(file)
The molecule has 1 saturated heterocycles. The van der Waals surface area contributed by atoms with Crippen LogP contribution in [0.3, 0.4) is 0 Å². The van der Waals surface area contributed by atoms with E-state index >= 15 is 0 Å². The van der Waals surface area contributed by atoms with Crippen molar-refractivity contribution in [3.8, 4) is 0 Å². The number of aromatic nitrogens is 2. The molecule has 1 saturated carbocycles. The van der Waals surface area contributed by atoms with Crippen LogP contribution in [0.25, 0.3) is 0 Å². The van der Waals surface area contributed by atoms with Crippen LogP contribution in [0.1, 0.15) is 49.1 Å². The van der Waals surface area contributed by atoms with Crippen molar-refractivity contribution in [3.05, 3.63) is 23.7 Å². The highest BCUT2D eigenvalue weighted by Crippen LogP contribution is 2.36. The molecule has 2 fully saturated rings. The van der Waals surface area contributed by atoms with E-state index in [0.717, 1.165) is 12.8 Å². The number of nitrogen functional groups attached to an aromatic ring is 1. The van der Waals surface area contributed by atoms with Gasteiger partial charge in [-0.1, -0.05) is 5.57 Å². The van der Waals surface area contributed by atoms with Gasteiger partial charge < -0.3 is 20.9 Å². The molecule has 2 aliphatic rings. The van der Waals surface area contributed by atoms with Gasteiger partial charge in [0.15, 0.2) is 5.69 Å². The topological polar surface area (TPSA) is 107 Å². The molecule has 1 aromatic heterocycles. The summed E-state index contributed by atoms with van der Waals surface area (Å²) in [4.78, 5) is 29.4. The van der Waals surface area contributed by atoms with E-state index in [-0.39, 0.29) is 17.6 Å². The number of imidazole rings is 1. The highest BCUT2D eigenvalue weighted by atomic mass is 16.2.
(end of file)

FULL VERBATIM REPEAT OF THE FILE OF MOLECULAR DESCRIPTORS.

The molecule has 1 saturated heterocycles. The van der Waals surface area contributed by atoms with Crippen LogP contribution in [0.3, 0.4) is 0 Å². The van der Waals surface area contributed by atoms with E-state index >= 15 is 0 Å². The van der Waals surface area contributed by atoms with Crippen molar-refractivity contribution in [3.8, 4) is 0 Å². The number of aromatic nitrogens is 2. The molecule has 1 saturated carbocycles. The van der Waals surface area contributed by atoms with Crippen LogP contribution in [0.25, 0.3) is 0 Å². The van der Waals surface area contributed by atoms with Crippen LogP contribution in [0.1, 0.15) is 49.1 Å². The van der Waals surface area contributed by atoms with Crippen molar-refractivity contribution in [3.05, 3.63) is 23.7 Å². The highest BCUT2D eigenvalue weighted by Crippen LogP contribution is 2.36. The molecule has 2 fully saturated rings. The van der Waals surface area contributed by atoms with E-state index in [0.717, 1.165) is 12.8 Å². The number of nitrogen functional groups attached to an aromatic ring is 1. The van der Waals surface area contributed by atoms with Gasteiger partial charge in [-0.1, -0.05) is 5.57 Å². The van der Waals surface area contributed by atoms with Gasteiger partial charge < -0.3 is 20.9 Å². The molecule has 2 aliphatic rings. The van der Waals surface area contributed by atoms with Gasteiger partial charge in [0.15, 0.2) is 5.69 Å². The topological polar surface area (TPSA) is 107 Å². The molecule has 1 aromatic heterocycles. The summed E-state index contributed by atoms with van der Waals surface area (Å²) in [4.78, 5) is 29.4. The van der Waals surface area contributed by atoms with E-state index in [-0.39, 0.29) is 17.6 Å². The number of imidazole rings is 1. The highest BCUT2D eigenvalue weighted by atomic mass is 16.2.